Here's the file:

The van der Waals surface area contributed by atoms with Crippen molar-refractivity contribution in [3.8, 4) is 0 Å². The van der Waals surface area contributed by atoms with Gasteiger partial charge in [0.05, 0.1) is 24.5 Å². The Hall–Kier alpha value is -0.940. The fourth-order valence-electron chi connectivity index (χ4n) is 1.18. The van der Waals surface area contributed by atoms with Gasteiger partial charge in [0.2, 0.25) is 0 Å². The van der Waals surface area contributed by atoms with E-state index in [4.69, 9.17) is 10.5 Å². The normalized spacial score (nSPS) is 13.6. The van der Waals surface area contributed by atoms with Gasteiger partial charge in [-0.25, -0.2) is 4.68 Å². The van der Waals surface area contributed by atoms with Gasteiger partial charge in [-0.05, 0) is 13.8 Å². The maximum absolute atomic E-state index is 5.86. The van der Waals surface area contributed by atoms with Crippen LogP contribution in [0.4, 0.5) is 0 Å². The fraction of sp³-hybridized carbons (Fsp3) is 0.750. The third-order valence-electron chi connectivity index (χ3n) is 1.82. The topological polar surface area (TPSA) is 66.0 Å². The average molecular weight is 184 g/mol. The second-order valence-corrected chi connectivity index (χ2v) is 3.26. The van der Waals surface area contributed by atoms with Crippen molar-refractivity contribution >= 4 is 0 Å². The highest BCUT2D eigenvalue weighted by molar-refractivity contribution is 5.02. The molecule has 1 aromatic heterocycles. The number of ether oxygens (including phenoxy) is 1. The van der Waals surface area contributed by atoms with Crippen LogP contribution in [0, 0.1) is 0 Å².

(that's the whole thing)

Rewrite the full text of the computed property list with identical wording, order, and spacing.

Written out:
The van der Waals surface area contributed by atoms with Crippen molar-refractivity contribution in [3.8, 4) is 0 Å². The van der Waals surface area contributed by atoms with Gasteiger partial charge in [0.05, 0.1) is 24.5 Å². The Hall–Kier alpha value is -0.940. The fourth-order valence-electron chi connectivity index (χ4n) is 1.18. The van der Waals surface area contributed by atoms with Gasteiger partial charge in [0.2, 0.25) is 0 Å². The van der Waals surface area contributed by atoms with E-state index in [4.69, 9.17) is 10.5 Å². The normalized spacial score (nSPS) is 13.6. The van der Waals surface area contributed by atoms with Gasteiger partial charge in [-0.25, -0.2) is 4.68 Å². The van der Waals surface area contributed by atoms with Gasteiger partial charge in [-0.05, 0) is 13.8 Å². The maximum absolute atomic E-state index is 5.86. The van der Waals surface area contributed by atoms with Crippen LogP contribution in [0.4, 0.5) is 0 Å². The fraction of sp³-hybridized carbons (Fsp3) is 0.750. The third-order valence-electron chi connectivity index (χ3n) is 1.82. The topological polar surface area (TPSA) is 66.0 Å². The average molecular weight is 184 g/mol. The second-order valence-corrected chi connectivity index (χ2v) is 3.26. The van der Waals surface area contributed by atoms with Crippen molar-refractivity contribution >= 4 is 0 Å². The highest BCUT2D eigenvalue weighted by molar-refractivity contribution is 5.02. The molecule has 1 aromatic heterocycles. The number of ether oxygens (including phenoxy) is 1. The van der Waals surface area contributed by atoms with Crippen LogP contribution in [0, 0.1) is 0 Å².